Wolfram Alpha Widgets

You can now customize your Wolfram Alpha (W|A) queries using a W|A widget right on your web site. It’s currently in the Beta stage. You’ll see a widget,which I cooked up in a few minutes, below this post. I was able to control the output to just what I wanted. I did not need all sorts of complex number representations… Read more →

Writing Math in Word 2007

In the past, I have not required my students to typeset math in their homework. They had the option of using Equation Editor or doing it by hand within their word processed documents. I have also encouraged them to use Google Docs, which has a TeX-like interface for math equations. I recently started using the MS Word 2007 equation editor,… Read more →

"No Excuses" Software for Math

Just finished teaching a short course on software for use in math classes.It’s a course required for math majors, and the objective is to familiarize students with the various types of software to do math. Way back when, like ten years ago, math software was the domain of licensed software housed in college computer labs. The usual stuff happened –… Read more →

Proofs and Wolfram Alpha

In my Introduction to Proofs course, I discussed the proof the following: The cube of an integer is of the form 9k, 9k+1, or 9k+8, for some integer k. The problem is from the text I use, How to Think Like a Mathematician: A Companion to Undergraduate Mathematics The big idea here is to to note that any integer can… Read more →

Teaching teachers to teach

An article in last Sunday’s New York Times discusses the complex issue of teacher preparation. The writer of the article includes a lengthy discussion of math teaching in particular. I found it to be quite interesting – the work of math educators doesn’t usually make it to mainstream media. Hopefully the Times will continue its coverage of key education issues… Read more →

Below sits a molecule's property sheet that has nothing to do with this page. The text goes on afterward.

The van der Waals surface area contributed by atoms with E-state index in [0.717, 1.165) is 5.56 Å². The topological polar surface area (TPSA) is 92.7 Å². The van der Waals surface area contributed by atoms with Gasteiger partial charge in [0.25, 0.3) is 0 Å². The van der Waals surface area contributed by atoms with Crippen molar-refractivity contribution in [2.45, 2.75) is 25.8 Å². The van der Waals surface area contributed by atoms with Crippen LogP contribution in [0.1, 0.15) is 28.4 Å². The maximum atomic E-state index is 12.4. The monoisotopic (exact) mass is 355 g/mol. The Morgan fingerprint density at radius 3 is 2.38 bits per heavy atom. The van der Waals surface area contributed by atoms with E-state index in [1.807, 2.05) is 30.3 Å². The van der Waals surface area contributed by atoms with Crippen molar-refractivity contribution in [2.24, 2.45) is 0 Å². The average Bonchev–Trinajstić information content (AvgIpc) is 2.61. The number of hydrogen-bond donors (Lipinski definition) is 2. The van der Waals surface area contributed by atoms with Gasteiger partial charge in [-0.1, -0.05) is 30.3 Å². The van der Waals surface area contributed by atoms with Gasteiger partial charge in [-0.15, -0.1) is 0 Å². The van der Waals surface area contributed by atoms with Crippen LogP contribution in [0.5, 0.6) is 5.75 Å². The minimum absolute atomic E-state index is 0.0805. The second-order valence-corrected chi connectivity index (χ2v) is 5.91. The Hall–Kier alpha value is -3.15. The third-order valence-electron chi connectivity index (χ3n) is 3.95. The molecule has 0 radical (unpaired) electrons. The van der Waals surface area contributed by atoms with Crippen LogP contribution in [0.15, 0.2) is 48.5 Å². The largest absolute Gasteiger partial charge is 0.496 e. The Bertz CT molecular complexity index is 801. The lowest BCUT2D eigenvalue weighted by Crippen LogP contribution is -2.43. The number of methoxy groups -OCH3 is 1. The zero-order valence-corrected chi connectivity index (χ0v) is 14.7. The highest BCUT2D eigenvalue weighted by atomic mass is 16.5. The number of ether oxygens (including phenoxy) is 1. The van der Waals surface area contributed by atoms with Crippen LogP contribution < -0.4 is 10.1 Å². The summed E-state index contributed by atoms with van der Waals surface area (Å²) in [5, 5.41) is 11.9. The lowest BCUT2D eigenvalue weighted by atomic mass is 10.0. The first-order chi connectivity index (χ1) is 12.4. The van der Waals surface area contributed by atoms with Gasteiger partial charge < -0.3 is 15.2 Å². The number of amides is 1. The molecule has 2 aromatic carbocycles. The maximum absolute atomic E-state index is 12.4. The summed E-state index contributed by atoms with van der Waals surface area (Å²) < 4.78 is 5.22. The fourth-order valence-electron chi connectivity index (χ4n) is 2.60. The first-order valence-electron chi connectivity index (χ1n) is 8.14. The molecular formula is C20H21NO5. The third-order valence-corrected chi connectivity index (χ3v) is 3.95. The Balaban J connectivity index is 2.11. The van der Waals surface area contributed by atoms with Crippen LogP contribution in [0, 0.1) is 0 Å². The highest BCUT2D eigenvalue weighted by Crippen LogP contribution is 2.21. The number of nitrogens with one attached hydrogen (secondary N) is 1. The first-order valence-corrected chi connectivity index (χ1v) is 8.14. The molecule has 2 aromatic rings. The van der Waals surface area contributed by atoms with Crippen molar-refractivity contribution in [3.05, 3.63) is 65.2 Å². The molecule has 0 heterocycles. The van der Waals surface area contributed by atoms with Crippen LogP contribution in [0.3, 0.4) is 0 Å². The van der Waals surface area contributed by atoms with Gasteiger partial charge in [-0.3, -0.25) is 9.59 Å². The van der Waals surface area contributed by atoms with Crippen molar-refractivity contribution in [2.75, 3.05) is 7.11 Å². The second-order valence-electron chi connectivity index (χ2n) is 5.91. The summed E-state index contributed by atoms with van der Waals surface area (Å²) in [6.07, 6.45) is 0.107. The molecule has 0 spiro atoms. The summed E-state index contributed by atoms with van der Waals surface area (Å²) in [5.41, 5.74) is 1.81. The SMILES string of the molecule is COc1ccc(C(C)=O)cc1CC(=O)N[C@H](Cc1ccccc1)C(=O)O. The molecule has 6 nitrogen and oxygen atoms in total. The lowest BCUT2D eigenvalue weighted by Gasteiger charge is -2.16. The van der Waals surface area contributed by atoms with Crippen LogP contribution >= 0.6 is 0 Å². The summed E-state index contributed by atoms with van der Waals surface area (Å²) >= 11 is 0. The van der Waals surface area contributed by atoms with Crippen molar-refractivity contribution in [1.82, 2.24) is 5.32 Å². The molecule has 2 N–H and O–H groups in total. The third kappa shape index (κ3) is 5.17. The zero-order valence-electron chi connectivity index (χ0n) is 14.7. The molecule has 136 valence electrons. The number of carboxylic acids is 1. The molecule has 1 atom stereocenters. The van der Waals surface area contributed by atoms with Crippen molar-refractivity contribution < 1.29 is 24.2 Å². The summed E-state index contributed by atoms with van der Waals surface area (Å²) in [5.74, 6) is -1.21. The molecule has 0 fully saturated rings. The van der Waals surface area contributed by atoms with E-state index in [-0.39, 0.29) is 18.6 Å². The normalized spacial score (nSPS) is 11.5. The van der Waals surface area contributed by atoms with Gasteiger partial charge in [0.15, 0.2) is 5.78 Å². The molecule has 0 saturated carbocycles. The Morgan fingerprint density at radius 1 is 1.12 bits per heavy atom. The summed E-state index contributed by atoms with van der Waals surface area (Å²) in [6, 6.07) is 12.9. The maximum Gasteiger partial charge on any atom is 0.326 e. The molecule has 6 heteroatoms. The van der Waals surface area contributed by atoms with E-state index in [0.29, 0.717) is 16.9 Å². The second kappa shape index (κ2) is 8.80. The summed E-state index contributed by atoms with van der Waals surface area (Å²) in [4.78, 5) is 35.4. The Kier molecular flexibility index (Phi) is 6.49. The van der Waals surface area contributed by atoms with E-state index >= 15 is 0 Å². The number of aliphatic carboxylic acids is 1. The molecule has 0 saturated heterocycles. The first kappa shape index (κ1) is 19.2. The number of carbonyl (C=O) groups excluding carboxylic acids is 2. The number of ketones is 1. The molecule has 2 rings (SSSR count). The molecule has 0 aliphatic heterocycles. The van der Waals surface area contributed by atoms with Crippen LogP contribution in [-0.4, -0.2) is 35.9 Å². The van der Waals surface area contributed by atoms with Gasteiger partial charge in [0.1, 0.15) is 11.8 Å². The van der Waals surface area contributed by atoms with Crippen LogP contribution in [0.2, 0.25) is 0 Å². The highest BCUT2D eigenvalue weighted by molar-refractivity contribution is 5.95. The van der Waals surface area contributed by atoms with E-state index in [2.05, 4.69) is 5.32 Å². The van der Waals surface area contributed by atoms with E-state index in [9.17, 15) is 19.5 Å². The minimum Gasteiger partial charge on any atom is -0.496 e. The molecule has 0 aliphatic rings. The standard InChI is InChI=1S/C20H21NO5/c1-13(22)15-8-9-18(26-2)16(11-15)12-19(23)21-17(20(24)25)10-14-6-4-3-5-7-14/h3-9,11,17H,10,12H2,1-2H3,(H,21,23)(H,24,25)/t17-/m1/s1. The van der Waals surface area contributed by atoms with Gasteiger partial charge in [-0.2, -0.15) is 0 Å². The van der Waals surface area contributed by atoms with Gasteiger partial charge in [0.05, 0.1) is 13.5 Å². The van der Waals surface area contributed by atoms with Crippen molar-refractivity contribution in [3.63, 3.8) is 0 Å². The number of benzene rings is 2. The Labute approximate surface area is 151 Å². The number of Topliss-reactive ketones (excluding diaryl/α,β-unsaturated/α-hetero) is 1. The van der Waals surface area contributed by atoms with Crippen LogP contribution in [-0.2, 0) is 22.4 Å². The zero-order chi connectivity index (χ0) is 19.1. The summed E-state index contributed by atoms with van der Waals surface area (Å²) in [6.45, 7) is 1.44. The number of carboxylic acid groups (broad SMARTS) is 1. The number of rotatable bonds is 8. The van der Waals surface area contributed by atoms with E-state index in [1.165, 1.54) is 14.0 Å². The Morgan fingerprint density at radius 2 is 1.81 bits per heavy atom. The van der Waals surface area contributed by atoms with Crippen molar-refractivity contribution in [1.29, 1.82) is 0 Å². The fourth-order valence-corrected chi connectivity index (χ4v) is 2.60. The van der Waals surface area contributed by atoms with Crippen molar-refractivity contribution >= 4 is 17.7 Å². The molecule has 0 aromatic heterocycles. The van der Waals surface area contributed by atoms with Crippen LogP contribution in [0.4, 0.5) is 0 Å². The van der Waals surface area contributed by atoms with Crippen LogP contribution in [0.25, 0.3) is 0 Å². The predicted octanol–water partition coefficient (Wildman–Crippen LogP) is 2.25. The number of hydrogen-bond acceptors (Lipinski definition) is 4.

Getting students to be quantitatively literate

One of the main aims in teaching a Math for Liberal Arts course is to get students to have a better appreciation of general mathematics. And what better way to do that than to have them read math articles or blogs aimed at a general audience? Sounds like a good plan, but I needed to make it a graded assignment… Read more →

Online math courses and academic integrity

For the past three years, I have been teaching an online math course every semester. To ensure that the students taking the class are really the ones who signed up, I have always used in class midterm and final exams. I check their ID and my grading system system reflects a heavy weighting toward the in-class tests. I encourage students… Read more →

Counterexamples in Calculus

One way I motivate critical thinking in my Intro to Proofs class is by using counterexamples. The book, Using Counter-examples in Calculus by Mason and Klymchuk, provides an accessible set of ideas to think about. Producing counterexamples is an important step to thinking about proofs in general, especially for students who are used to computations. What I really liked about… Read more →

The paradox of higher math standards in high school

Those of us who regularly deal  with entering college freshmen are all too familiar with their inadequate math preparation. But in fact, high school mathematics has been ramped up quite a bit in terms of content. What happened? An article in the American Physical Society discusses this paradox. The author of the article, Dr. Joseph Ganem,  is a professor of… Read more →

Efficient Math Commands for Wolfram Alpha

Wolfram Alpha is a free, online, computational engine. It provides some of the power of a computational algebra system (CAS) such as Maple or Mathematica without having to learn the proper syntax. However, it takes a little bit of practice to get WA to give exactly what you want. Here, I’ll give a list of queries that are commonly used… Read more →